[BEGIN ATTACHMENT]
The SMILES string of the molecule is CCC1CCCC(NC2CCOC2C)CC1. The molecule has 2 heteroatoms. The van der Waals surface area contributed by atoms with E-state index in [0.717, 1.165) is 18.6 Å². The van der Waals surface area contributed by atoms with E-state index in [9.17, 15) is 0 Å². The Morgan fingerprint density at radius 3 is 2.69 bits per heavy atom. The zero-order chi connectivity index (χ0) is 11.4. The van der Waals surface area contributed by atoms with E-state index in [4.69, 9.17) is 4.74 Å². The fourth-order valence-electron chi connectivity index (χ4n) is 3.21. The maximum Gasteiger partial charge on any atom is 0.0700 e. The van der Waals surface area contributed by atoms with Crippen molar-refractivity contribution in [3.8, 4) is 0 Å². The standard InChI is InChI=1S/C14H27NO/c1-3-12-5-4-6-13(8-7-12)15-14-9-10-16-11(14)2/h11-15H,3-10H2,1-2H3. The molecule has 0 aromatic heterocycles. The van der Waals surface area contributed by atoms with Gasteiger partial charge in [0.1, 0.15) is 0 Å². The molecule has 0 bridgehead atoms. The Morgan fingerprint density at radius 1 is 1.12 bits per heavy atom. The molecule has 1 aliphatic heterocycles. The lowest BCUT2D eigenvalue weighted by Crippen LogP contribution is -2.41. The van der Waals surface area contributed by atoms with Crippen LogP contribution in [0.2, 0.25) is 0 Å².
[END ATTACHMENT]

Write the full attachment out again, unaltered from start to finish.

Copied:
The SMILES string of the molecule is CCC1CCCC(NC2CCOC2C)CC1. The molecule has 2 heteroatoms. The van der Waals surface area contributed by atoms with E-state index in [0.717, 1.165) is 18.6 Å². The van der Waals surface area contributed by atoms with E-state index in [9.17, 15) is 0 Å². The Morgan fingerprint density at radius 3 is 2.69 bits per heavy atom. The zero-order chi connectivity index (χ0) is 11.4. The van der Waals surface area contributed by atoms with E-state index in [4.69, 9.17) is 4.74 Å². The fourth-order valence-electron chi connectivity index (χ4n) is 3.21. The maximum Gasteiger partial charge on any atom is 0.0700 e. The van der Waals surface area contributed by atoms with Crippen molar-refractivity contribution in [3.8, 4) is 0 Å². The standard InChI is InChI=1S/C14H27NO/c1-3-12-5-4-6-13(8-7-12)15-14-9-10-16-11(14)2/h11-15H,3-10H2,1-2H3. The molecule has 0 aromatic heterocycles. The van der Waals surface area contributed by atoms with Gasteiger partial charge in [0.1, 0.15) is 0 Å². The molecule has 0 bridgehead atoms. The Morgan fingerprint density at radius 1 is 1.12 bits per heavy atom. The molecule has 1 aliphatic heterocycles. The lowest BCUT2D eigenvalue weighted by Crippen LogP contribution is -2.41. The van der Waals surface area contributed by atoms with Crippen LogP contribution in [0.2, 0.25) is 0 Å².